6 Best Sights in Uganda

Explosion Crater Drive

Fodor's choice

A stunning three-hour diversion along rocky tracks in northern Queen Elizabeth National Park, the Explosion Crater Drive runs between the Queen's Pavillion (turn off the Kikorongo-Katunguru highway at the Equator Markers) and the Kabatoro Gate (AKA the Main Gate) on the Katwe public road. You don't need a guide but a competent 4x4 driver and vehicle are a must. The drive is known for its scenic vistas rather than wildlife-viewing (though elephants are relatively common, lions are not unheard of, flamingos can be spotted seasonally and the crater environment is great for spotting birds of prey), the drive traverses the Katwe crater field. This area of the park is littered with steep-sided volcanic craters, each containing its own microhabitat, from ancient rainforest to a sulfurous lake. It's enough to make geologists of us all.

Explosion Crater Dr., Queen Elizabeth National Park, Western Region, Uganda
256-782 387--805
sights Details
Rate Includes: Included in park entry fee, No need to book or take a ranger guide.

Ngamba Island Chimpanzee Sanctuary

Fodor's choice

Delivering a different experience to tracking chimps in the wild, this sanctuary occupies its own island in Lake Victoria. Here visitors can observe the rescued and orphaned chimps during any of the three outdoor feedings; for an extra fee, get an up-close view during the 6 pm indoor feeding. Lying 23 km (14 miles) southeast of Entebbe, the sanctuary was established in 1998 and is run by the Chimpanzee Trust whose mission is to conserve the chimpanzees' natural habitat as well as provide care to rescued animals that can’t survive in the wild. A portion of the sanctuary is fenced off for day-trippers to observe feeding sessions from a raised viewing platform—an excellent photographic opportunity in itself. The real appeal, however, lies in getting to spend a night or even volunteer: overnight visitors (the island has an eco-lodge overseeing the lake with a fresh breeze) can opt for the volunteering experience. Be prepared for extensive medical requirements, but the chance to care for our closest relatives will melt your heart.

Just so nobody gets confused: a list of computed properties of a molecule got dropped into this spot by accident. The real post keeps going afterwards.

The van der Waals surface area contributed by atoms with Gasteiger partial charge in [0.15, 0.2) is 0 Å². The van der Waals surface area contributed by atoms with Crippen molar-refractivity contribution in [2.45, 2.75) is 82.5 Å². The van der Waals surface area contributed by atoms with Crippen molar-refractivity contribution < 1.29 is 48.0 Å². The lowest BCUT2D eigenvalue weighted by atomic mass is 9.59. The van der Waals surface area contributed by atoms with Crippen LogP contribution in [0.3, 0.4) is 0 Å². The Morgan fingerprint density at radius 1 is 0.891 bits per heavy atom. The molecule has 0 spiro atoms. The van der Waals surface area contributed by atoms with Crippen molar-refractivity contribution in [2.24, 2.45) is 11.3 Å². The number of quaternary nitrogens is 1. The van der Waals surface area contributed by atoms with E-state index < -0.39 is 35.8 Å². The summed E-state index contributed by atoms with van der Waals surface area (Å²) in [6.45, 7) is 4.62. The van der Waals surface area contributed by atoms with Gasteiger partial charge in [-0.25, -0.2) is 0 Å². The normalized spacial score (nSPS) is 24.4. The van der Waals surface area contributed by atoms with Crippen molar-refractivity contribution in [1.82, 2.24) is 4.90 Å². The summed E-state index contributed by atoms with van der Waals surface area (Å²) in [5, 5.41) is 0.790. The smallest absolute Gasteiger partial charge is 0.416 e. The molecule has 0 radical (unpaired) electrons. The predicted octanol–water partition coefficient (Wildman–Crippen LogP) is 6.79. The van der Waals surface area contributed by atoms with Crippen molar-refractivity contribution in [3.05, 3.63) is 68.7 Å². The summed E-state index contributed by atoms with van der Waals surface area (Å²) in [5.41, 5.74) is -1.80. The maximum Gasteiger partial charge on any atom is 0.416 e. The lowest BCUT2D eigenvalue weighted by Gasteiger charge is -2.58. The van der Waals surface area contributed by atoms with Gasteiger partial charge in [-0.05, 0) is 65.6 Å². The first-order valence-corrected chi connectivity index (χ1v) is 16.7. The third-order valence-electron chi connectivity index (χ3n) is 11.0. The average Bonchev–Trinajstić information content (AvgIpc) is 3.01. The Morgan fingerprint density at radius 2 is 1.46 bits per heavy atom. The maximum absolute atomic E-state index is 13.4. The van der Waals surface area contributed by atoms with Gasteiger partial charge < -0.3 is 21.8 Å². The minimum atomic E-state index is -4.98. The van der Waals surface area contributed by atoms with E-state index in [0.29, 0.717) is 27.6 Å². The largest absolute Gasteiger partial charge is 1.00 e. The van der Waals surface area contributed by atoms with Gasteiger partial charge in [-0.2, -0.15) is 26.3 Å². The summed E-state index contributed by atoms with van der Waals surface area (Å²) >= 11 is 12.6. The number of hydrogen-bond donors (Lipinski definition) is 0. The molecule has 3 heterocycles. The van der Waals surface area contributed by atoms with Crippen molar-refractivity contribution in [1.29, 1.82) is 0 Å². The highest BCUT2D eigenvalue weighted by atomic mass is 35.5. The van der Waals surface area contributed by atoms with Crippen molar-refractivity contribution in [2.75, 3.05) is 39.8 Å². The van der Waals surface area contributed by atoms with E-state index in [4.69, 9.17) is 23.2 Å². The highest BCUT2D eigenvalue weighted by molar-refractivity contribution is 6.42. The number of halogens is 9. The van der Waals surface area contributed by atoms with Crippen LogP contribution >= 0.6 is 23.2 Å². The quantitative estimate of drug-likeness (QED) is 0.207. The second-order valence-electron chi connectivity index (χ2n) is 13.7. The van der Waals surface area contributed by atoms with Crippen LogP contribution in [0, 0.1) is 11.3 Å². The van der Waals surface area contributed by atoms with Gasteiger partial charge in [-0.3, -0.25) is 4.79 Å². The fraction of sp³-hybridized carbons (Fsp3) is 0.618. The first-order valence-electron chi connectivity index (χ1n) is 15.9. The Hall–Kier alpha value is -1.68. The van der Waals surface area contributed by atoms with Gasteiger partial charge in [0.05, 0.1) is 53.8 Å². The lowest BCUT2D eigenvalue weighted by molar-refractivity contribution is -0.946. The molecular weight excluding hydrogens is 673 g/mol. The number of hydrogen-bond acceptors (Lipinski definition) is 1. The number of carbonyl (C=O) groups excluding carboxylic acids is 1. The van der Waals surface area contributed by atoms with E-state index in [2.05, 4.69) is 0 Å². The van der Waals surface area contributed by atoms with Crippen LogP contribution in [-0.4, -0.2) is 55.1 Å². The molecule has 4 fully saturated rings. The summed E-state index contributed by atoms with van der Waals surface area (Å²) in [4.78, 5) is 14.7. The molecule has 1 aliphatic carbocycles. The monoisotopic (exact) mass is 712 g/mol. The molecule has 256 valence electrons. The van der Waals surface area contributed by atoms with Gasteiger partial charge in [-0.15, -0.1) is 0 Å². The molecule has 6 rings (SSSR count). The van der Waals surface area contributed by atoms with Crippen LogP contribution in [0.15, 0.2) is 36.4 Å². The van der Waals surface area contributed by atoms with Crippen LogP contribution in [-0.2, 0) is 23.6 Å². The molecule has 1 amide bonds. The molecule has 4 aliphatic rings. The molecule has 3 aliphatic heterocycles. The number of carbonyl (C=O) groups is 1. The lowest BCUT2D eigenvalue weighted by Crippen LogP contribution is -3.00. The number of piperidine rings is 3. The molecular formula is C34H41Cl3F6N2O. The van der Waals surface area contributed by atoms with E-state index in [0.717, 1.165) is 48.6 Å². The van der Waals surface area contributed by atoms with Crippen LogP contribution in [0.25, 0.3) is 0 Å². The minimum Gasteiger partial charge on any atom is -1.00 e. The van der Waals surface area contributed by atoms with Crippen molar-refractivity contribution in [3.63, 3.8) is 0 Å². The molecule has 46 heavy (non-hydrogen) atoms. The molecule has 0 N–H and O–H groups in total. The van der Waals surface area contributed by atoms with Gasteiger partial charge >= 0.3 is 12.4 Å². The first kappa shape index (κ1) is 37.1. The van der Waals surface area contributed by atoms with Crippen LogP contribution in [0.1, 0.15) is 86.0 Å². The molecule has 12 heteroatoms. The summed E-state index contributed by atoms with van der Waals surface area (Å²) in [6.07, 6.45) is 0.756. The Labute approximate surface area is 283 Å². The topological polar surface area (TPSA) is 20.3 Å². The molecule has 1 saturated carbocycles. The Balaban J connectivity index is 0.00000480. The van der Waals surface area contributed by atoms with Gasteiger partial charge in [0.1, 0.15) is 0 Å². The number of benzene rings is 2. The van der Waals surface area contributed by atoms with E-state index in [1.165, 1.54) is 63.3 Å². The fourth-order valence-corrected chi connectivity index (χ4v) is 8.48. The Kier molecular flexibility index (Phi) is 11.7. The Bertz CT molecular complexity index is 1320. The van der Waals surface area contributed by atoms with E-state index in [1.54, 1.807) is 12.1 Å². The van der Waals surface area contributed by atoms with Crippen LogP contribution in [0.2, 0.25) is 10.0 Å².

The Sunbird Hill Experience, Kibale Forest edge

Fodor's choice

Open exclusively to pre-booked visitors, the immersive Sunbird Hill Experience offers bird and butterfly treks on forest-edge trails in search of more than 250 bird species, insects, reptiles, and hundreds of butterflies and moths. Encounter the reality of human-wildlife conflict as you inspect the elephant trench and beehive fence deterrent with Silver, a reformed poacher and retired wildlife ranger; tour Butterfly Village with expert site guides for a glimpse of the vibrant Red Glider and the curiously named Flying Handkerchief (butterflies). The $30 donation to NGO In the Shadow of Chimpanzees supports grassroots conservation projects and includes refreshments and half-day access to the Birders’ Lounge and natural history library.

Recommended Fodor's Video

Bigodi Wetland Sanctuary